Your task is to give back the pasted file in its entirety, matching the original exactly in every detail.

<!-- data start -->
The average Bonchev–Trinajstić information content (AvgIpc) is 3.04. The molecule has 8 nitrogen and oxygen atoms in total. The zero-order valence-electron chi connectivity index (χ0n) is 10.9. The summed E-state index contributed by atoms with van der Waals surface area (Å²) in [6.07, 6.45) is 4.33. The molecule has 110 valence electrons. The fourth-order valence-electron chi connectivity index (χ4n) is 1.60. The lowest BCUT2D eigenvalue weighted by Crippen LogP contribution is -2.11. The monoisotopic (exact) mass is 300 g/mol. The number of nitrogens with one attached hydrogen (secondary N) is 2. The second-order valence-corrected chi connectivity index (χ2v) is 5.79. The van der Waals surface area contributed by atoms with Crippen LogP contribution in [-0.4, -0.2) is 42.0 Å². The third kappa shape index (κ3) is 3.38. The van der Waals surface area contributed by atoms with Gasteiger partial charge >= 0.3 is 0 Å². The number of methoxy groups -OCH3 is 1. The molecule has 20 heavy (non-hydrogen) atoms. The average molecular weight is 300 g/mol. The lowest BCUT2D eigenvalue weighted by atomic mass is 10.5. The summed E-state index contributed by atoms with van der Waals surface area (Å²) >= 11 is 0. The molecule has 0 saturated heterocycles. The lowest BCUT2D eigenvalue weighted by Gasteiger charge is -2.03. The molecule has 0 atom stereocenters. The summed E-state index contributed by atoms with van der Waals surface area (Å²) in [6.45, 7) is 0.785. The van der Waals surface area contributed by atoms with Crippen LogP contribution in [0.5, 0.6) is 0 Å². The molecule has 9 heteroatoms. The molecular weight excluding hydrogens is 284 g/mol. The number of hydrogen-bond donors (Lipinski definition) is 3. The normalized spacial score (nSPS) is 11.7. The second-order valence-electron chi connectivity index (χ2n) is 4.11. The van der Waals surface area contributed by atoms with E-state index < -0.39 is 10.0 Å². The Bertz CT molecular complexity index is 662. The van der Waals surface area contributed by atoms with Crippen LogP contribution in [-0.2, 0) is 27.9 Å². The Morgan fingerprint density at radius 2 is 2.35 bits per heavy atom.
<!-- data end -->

The average Bonchev–Trinajstić information content (AvgIpc) is 3.04. The molecule has 8 nitrogen and oxygen atoms in total. The zero-order valence-electron chi connectivity index (χ0n) is 10.9. The summed E-state index contributed by atoms with van der Waals surface area (Å²) in [6.07, 6.45) is 4.33. The molecule has 110 valence electrons. The fourth-order valence-electron chi connectivity index (χ4n) is 1.60. The lowest BCUT2D eigenvalue weighted by Crippen LogP contribution is -2.11. The monoisotopic (exact) mass is 300 g/mol. The number of nitrogens with one attached hydrogen (secondary N) is 2. The second-order valence-corrected chi connectivity index (χ2v) is 5.79. The van der Waals surface area contributed by atoms with Crippen LogP contribution in [-0.4, -0.2) is 42.0 Å². The third kappa shape index (κ3) is 3.38. The van der Waals surface area contributed by atoms with Gasteiger partial charge >= 0.3 is 0 Å². The number of methoxy groups -OCH3 is 1. The molecule has 20 heavy (non-hydrogen) atoms. The average molecular weight is 300 g/mol. The lowest BCUT2D eigenvalue weighted by atomic mass is 10.5. The summed E-state index contributed by atoms with van der Waals surface area (Å²) >= 11 is 0. The molecule has 0 saturated heterocycles. The lowest BCUT2D eigenvalue weighted by Gasteiger charge is -2.03. The molecule has 0 atom stereocenters. The summed E-state index contributed by atoms with van der Waals surface area (Å²) in [6.45, 7) is 0.785. The van der Waals surface area contributed by atoms with Crippen LogP contribution in [0.5, 0.6) is 0 Å². The molecule has 9 heteroatoms. The molecular weight excluding hydrogens is 284 g/mol. The number of hydrogen-bond donors (Lipinski definition) is 3. The normalized spacial score (nSPS) is 11.7. The second-order valence-electron chi connectivity index (χ2n) is 4.11. The van der Waals surface area contributed by atoms with E-state index < -0.39 is 10.0 Å². The Bertz CT molecular complexity index is 662. The van der Waals surface area contributed by atoms with Crippen LogP contribution in [-0.2, 0) is 27.9 Å². The Morgan fingerprint density at radius 2 is 2.35 bits per heavy atom.